The right panel in Figure-2 depicts two possible solutions for achieving a small form factor. Top right depicts a small chip package using a non-PCI Ethernet controller with 64-pin connector to achieve a form factor that is about one-fourth the size of a US dime. Bottom right achieves a high level of integration, featuring a network capable microcontroller combining 10/100Mbits Ethernet PHY, MAC, TCP/IP accelerator, and integrated flash, decreasing the physical size of the total package significantly.

Figure-2 Embedded Ethernet Solution

Embedded Ethernet Microcontroller technological advances

An alternative approach to embedded Ethernet development is to observe the trend of integrating networking microcontrollers into the so-called single chip SoC (System on Chip) solution. This progression can be divided into four levels (see Figure-3).

The first level has a relatively low degree of integration, requiring an external flash memory and a non-PCI local bus to connect to the Ethernet controller; this creates a three-chip solution. The second level integrates flash to the microcontroller, but still requires a non-PCI bus to connect to the Ethernet controller; this creates a two-chip solution. The third level combines the microcontroller, flash memory, and the Ethernet MAC layer into a single chip, which then connects to an external PHY; this creates also a two-chip solution. The fourth and ideal outcome combines the microcontroller, flash memory, and both the MAC and PHY layers in a single-chip solution, creating both the chip with the broadest and most comprehensive applications and the smallest form factor in the market.

Figure-3 Embedded Network Evolution

As the semiconductor process technology has advanced, the standards for microcontroller performance in operation timing and machine cycle have also increased. The Machine Cycle is defined as the process of executing a complete instruction within the microcontroller. Shortening the machine cycle speeds up the execution of the instruction. When Intel announced the first generation of the 8051 microcontroller in the 1980's, the standard operation timing was clocked at 12Mhz. Every twelve clock cycles constitutes a machine cycle, or so-called 12T, and the majority of 8051 instructions can be executed in one or two machine cycles. The operation timing of later generations of 8051-compatible microcontrollers has been upgraded to support 16/24/33/40/60MHz clock speeds, and machine cycles have been shortened to 4T/2T as well.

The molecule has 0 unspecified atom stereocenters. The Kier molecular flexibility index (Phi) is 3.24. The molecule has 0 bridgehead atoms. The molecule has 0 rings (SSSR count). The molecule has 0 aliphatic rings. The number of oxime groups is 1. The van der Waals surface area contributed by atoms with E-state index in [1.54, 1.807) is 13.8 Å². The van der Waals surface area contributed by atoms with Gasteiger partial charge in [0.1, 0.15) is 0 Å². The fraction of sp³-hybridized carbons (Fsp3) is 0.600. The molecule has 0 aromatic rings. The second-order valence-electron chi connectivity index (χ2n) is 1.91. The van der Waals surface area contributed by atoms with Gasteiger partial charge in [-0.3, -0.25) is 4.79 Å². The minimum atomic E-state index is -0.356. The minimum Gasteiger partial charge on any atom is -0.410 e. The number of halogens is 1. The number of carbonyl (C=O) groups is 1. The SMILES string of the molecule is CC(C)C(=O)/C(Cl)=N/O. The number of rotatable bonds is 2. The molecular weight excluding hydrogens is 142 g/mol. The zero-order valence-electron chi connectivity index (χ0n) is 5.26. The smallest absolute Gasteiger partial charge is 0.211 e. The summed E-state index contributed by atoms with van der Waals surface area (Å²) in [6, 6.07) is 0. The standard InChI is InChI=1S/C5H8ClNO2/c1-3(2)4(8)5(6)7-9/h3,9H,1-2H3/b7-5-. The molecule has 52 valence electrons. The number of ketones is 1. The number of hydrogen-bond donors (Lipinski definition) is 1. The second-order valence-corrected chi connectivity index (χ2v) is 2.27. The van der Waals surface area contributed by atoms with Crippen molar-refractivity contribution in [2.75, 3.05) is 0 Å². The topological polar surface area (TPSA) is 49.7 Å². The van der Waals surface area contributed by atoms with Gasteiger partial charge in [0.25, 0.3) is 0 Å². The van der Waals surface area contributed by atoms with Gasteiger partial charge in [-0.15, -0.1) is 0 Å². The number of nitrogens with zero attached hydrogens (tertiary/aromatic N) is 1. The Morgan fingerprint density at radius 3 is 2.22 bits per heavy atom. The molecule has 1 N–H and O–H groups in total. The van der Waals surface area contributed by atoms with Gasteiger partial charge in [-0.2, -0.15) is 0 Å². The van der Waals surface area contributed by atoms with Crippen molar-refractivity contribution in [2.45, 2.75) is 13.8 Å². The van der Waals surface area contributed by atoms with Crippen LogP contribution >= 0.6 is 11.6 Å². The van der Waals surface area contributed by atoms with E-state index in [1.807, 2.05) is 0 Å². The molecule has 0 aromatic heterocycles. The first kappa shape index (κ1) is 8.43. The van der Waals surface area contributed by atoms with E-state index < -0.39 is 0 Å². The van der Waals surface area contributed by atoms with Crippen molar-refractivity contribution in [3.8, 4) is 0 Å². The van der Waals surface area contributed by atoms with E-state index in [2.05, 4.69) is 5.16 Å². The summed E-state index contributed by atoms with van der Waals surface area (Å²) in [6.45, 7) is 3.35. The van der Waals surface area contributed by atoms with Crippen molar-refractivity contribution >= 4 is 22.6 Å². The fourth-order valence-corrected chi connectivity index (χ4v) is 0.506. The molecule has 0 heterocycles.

Breakthroughs in chip design technology today have made possible operation timing speeds of up to 100MHz, and the newest generation of the 8051 microcontroller performs at 1T, or Single Cycle instruction. The acceleration of both the operation timing and machine cycle creates a multiplicative effect that creates exponential increases in the total performance with speeds running up to 100MIPS. The microcontroller AX110xx in Fig-1 is an example of such a chip.

The program memory of the original 8051 microcontroller was 4kB; this was gradually upgraded to support up to 8/16/32kB and reached an upper limit of 64kB. Subsequently, using "Bank Select" technology to switch between two sets of 64kB, engineers were able to break the limit and support up to 128kB. The data memory of a conventional 8051 is 128B; this was also gradually upgraded to support up to 256/512/1k/2k/8kB. Upgrading both the program memory and data memory were essential as microcontroller became controllers for memory and resource intensive tasks such as TCP/IP and embedded web server.

In the past, the clients tended to select 32-bit high-end network controller SoC's due to higher density requirement on both program and data memory in their applications. This class of network controller usually supported program and data memory up to 256kB and 32kB respectively, and used an external bus interface to expand memory if necessary. Today, designers have the option to use a low-cost 8-bit network SoC controller. For example, the 8051 compatible network microcontroller 80390 has no limitation on the memory addressing and can support up to 16MB of program memory, large enough to support TCP/IP and embedded Web server applications. The central panel in Figure-1 depicts this design with an 8051/80390 processor core with an embedded flash size of 512kB and 32kB of data memory.

Also, unlike Mask ROM or One Time Programmable (OTP) ROM, whose firmware cannot be modified after shipment, the integration of flash in the network microcontroller makes field upgrades possible through Ethernet and UART. This not only speed up the development process, but makes it easier to patch or upgrade the firmware at a later time.

Increasing Network Throughput through Hardware

In addition to increasing the memory size, clock rate, and reducing machine cycle to improve the performance of the core processor of network controller, there are also hardware mechanisms to relieve the computing power of the processor such as TCP/IP Accelerator and DMA (Direct Memory Access). In the header of IP or TCP, there is a column labeled as header/packet data checksum. This checksum is a mathematical algorithm to ensure the integrity of packet during the transmission on the network. Network controllers normally use a software program to process TCP/IP protocol, but the computation of the checksum requires a great deal of computer power from the processor and may degrade the network performance (see Figure-4). The hardware enabled TCP/IP Accelerator can offload microcontroller computer power and improve the network performance. Also, the process of TCP/IP packets involves mass data transfer between hosts. The hardware-enabled DMA moves the data within memory blocks without going through the read-write cycle from the main processor to further improve the system performance.